Central Point, Virginia. 1958: Richard and Mildred Loving jailed. Their crime: marriage. He was white. She was black. "We were married on the second day of June. And the police came after us the fourteenth day of July," Mildred Loving said in the documentary The Loving Story (HBO, 2011).
An anonymous tip sent police to their house in the middle of the night. Making love was a crime, too, for people of different races. The police found them sleeping. They were arrested for "cohabitating as man and wife, against the peace and dignity of the Commonwealth."
Their marriage was illegal in 24 states in 1958.
Richard and Mildred pled guilty, and received a one-year prison sentence, which would be suspended if they left Virginia. They moved to Washington, D.C., sneaking home to see family and friends. Mildred wrote a letter to U.S. Attorney General Robert F. Kennedy who referred her to the A.C.L.U. Richard told their lawyer, "Mr. Cohen, tell the court I love my wife, and it is just unfair that I can't live with her in Virginia."
Love was not enough to mitigate the racial fear and hatred that resisted their union. It was not enough to unravel the complicated narrative of white supremacy that led to segregation, to Jim Crow and anti-miscegenation laws.
In Loving v. Virginia, the U.S. Supreme Court's unanimous decision on June 12, 1967 held that the prohibition of biracial marriage was unconstitutional.
Chief Justice Earl Warren and the other justices claimed that "Marriage is one of the 'basic civil rights of man,' fundamental to our very existence and survival ... Under our constitution, the freedom to marry, or not marry a person of another race resides with the individual and cannot be infringed by the State."
No matter what society asserts about race, no matter what religious institutions teach about race and no matter the ethnicity of the couple, marriage is a basic civil right.
The Supreme Court changed the narrative, changed the story. And it changed the culture. According to a Pew Research study of married couples (February 2012), the share of interracial couples reached an all-time high of 8.4 percent. In 1980, that share was just 3.2 percent.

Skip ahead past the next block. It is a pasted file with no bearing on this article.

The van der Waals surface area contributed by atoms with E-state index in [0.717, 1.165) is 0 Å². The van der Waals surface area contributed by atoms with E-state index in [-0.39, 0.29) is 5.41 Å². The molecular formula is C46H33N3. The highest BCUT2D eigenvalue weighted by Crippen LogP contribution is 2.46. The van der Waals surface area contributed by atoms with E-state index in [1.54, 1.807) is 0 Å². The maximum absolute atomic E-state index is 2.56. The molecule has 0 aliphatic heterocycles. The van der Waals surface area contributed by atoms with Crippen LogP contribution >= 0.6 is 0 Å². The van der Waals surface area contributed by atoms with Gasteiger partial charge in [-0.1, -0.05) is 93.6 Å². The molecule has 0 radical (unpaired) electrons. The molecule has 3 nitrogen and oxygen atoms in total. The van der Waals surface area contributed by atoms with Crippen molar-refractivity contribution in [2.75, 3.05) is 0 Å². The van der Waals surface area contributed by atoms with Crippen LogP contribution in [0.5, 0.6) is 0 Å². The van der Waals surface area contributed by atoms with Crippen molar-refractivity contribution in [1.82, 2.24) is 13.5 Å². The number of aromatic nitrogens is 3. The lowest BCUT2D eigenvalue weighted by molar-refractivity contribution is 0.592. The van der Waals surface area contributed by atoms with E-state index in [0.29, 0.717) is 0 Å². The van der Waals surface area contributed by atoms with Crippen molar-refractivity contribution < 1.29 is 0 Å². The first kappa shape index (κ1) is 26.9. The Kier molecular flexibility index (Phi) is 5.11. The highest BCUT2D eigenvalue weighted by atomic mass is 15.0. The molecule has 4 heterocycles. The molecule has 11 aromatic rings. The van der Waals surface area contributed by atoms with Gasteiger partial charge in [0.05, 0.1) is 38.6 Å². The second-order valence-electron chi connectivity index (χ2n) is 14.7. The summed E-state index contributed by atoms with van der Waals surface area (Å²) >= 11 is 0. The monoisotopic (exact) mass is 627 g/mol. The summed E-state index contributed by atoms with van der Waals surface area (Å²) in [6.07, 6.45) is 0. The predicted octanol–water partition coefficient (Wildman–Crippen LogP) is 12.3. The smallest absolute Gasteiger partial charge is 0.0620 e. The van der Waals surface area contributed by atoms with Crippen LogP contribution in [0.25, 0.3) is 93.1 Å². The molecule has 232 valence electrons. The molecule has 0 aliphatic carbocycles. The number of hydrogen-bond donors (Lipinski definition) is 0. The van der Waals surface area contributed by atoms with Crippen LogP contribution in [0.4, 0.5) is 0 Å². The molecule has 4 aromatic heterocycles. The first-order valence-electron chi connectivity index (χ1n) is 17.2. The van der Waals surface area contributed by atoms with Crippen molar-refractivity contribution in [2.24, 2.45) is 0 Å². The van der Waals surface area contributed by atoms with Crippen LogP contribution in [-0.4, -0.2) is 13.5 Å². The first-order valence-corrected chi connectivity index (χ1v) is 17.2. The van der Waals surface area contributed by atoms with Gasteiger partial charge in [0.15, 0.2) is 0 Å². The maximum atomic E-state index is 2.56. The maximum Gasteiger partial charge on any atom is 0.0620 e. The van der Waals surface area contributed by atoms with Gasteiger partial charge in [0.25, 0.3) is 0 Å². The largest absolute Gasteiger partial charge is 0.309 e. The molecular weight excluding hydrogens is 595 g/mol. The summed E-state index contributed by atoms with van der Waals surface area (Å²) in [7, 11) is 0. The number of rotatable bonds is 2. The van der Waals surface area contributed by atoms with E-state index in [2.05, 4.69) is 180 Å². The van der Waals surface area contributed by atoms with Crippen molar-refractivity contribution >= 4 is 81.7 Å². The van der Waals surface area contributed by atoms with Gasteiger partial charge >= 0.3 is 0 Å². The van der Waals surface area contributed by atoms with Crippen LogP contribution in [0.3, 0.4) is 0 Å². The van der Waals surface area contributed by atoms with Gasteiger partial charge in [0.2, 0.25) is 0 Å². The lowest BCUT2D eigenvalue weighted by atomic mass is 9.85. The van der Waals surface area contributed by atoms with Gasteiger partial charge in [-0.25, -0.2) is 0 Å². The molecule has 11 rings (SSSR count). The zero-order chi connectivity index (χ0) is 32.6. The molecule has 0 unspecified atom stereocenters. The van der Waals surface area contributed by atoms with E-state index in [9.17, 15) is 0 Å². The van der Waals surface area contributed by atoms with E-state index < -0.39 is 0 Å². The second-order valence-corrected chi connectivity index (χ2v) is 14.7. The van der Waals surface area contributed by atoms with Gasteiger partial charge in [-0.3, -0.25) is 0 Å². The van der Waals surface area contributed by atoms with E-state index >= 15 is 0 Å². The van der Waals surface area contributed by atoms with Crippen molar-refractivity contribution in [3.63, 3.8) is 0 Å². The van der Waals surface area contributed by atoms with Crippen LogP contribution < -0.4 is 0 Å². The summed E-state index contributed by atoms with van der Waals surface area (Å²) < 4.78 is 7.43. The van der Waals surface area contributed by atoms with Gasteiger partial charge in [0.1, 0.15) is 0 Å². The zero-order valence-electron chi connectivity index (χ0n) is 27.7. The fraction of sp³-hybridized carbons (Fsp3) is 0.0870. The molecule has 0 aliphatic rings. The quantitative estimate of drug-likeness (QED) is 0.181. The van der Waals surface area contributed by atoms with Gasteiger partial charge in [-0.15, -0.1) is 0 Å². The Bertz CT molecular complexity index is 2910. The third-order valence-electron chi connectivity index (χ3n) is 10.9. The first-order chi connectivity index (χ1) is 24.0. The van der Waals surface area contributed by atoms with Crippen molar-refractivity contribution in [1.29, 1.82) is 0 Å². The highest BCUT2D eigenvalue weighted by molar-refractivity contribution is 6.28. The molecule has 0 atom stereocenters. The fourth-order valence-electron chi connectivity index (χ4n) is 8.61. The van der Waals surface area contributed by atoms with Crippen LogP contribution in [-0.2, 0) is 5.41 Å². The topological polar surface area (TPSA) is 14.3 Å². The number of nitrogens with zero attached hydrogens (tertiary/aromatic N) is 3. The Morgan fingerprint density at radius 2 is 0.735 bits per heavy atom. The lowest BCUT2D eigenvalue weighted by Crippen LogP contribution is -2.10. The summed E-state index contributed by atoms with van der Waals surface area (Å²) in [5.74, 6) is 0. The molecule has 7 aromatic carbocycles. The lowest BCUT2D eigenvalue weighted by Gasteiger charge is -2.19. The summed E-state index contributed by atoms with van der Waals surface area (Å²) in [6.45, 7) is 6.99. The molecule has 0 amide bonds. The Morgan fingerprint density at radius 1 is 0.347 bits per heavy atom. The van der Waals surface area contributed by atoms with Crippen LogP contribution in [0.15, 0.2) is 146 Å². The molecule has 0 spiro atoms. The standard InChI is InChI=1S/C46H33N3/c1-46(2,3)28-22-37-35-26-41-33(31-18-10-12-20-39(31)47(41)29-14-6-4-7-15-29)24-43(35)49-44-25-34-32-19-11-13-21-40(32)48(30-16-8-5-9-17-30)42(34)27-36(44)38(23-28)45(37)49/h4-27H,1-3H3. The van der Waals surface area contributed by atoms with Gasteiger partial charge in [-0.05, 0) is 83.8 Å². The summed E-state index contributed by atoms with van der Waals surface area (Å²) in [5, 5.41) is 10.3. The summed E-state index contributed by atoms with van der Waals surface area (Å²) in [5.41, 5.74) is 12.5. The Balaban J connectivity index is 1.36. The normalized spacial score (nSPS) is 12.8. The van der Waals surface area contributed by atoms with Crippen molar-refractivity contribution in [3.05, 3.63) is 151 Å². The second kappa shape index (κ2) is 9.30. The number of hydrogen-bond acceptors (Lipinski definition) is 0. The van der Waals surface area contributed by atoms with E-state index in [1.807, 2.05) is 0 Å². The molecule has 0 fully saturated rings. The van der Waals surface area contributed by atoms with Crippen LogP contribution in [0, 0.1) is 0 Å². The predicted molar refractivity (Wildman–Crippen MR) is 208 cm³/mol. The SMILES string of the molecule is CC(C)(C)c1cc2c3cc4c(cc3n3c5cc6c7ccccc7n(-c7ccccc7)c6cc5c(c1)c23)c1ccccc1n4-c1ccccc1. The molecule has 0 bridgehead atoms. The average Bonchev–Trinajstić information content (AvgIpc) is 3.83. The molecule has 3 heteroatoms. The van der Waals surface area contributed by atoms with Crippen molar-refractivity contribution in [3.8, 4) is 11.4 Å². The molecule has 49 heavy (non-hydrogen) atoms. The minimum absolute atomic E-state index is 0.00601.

The narrative of homophobia in our nation is also complicated and tragic. The culture has shaped it, religious institutions have often reinforced it, and fear feeds it. I believe that no matter what the culture asserts, adults have the civil right to marry, no matter their sexual orientation.
And I believe this is also true: Wherever love is, God is.
The writer of 1 John says, "God is love. When we take up permanent residence in a life of love, we live in God and God lives in us." I think it is important for congregations that teach "God is love" to also affirm the marriage of same-gender loving couples. They should have the civil right to marry and their love should be blessed in our churches.
This past Sunday, June 9 at Middle Church, my white husband and I celebrated Loving Day, the anniversary of the landmark Supreme Court decision that gave us the right to marry and live with each other. Straight and gay couples renewed vows during our evening worship and we soaked in the original gospel music of Broadway and television actor Tituss Burgess (Jersey Boys, The Little Mermaid, Guys and Dolls and 30 Rock). Burgess invited his friends like Jamie Cepero (NBC’s Smash), Alyson Palmer (of BETTY, whose music has been heard on The L-Word, Ugly Betty and Weeds), and Broadway's Jenny Powers (Grease and Little Women) to sing with the powerful Middle Church Community Chorus.
These amazing voices soared with a radically welcoming hymn from our gospel album, Welcome. As Tituss penned:
You’re welcome if you’re gay
You’re welcome if you’re straight
Bi, transgender, or confused; this invitation’s for you too.
Oh, oh it’s safe here,
Minds can renew here,
Come in and you’ll find out.
Middle Church stands for the freedom of all couples to legally marry. During the concert, several couples renewed their vows to each other in a commitment ceremony. We will keep celebrating loving and invite you to join us, because we know for sure that love heals.
We will keep celebrating and blogging and marching in hope that the Supreme Court will once again change the story by ruling on Prop 8 and DOMA in such a way that all couples have the right to marry.
Commenting on the similarities between interracial and same-sex marriage in 2007, Mildred Loving said:
I believe all Americans, no matter their race, no matter their sex, no matter their sexual orientation, should have that same freedom to marry ... I am proud that Richard's and my name is on a court case that can help reinforce the love, the commitment, the fairness and the family that so many people, black or white, young or old, gay or straight, seek in life. I support the freedom to marry for all. That is what Loving and loving are all about.
Amen, and may it be so.